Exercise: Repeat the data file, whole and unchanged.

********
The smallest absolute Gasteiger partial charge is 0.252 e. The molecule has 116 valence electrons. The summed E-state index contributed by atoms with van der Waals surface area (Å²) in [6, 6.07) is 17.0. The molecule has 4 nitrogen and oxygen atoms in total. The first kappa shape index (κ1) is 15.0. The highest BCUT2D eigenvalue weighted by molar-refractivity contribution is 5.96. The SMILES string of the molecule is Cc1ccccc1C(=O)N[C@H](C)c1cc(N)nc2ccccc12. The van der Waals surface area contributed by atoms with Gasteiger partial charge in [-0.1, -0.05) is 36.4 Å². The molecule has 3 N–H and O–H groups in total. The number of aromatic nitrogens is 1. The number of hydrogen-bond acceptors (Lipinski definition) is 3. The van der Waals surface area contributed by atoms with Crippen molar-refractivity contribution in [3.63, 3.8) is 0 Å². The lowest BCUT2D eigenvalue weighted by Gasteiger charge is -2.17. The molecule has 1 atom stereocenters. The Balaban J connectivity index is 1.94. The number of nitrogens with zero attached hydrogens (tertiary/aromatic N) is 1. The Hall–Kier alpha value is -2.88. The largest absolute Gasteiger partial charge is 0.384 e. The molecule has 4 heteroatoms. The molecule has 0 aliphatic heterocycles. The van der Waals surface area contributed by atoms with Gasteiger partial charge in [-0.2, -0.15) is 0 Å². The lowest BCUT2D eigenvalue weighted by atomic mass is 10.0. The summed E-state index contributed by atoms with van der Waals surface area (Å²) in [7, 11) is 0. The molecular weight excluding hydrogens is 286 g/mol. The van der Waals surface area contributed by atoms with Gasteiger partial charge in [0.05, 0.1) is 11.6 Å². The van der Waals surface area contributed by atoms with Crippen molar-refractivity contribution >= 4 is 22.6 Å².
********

The smallest absolute Gasteiger partial charge is 0.252 e. The molecule has 116 valence electrons. The summed E-state index contributed by atoms with van der Waals surface area (Å²) in [6, 6.07) is 17.0. The molecule has 4 nitrogen and oxygen atoms in total. The first kappa shape index (κ1) is 15.0. The highest BCUT2D eigenvalue weighted by molar-refractivity contribution is 5.96. The SMILES string of the molecule is Cc1ccccc1C(=O)N[C@H](C)c1cc(N)nc2ccccc12. The van der Waals surface area contributed by atoms with Gasteiger partial charge in [-0.1, -0.05) is 36.4 Å². The molecule has 3 N–H and O–H groups in total. The number of aromatic nitrogens is 1. The number of hydrogen-bond acceptors (Lipinski definition) is 3. The van der Waals surface area contributed by atoms with Crippen molar-refractivity contribution in [3.63, 3.8) is 0 Å². The lowest BCUT2D eigenvalue weighted by Gasteiger charge is -2.17. The molecule has 1 atom stereocenters. The Balaban J connectivity index is 1.94. The number of nitrogens with zero attached hydrogens (tertiary/aromatic N) is 1. The Hall–Kier alpha value is -2.88. The largest absolute Gasteiger partial charge is 0.384 e. The molecule has 4 heteroatoms. The molecule has 0 aliphatic heterocycles. The van der Waals surface area contributed by atoms with Gasteiger partial charge in [-0.2, -0.15) is 0 Å². The lowest BCUT2D eigenvalue weighted by atomic mass is 10.0. The summed E-state index contributed by atoms with van der Waals surface area (Å²) in [7, 11) is 0. The molecular weight excluding hydrogens is 286 g/mol. The van der Waals surface area contributed by atoms with Gasteiger partial charge in [0.05, 0.1) is 11.6 Å². The van der Waals surface area contributed by atoms with Crippen molar-refractivity contribution >= 4 is 22.6 Å².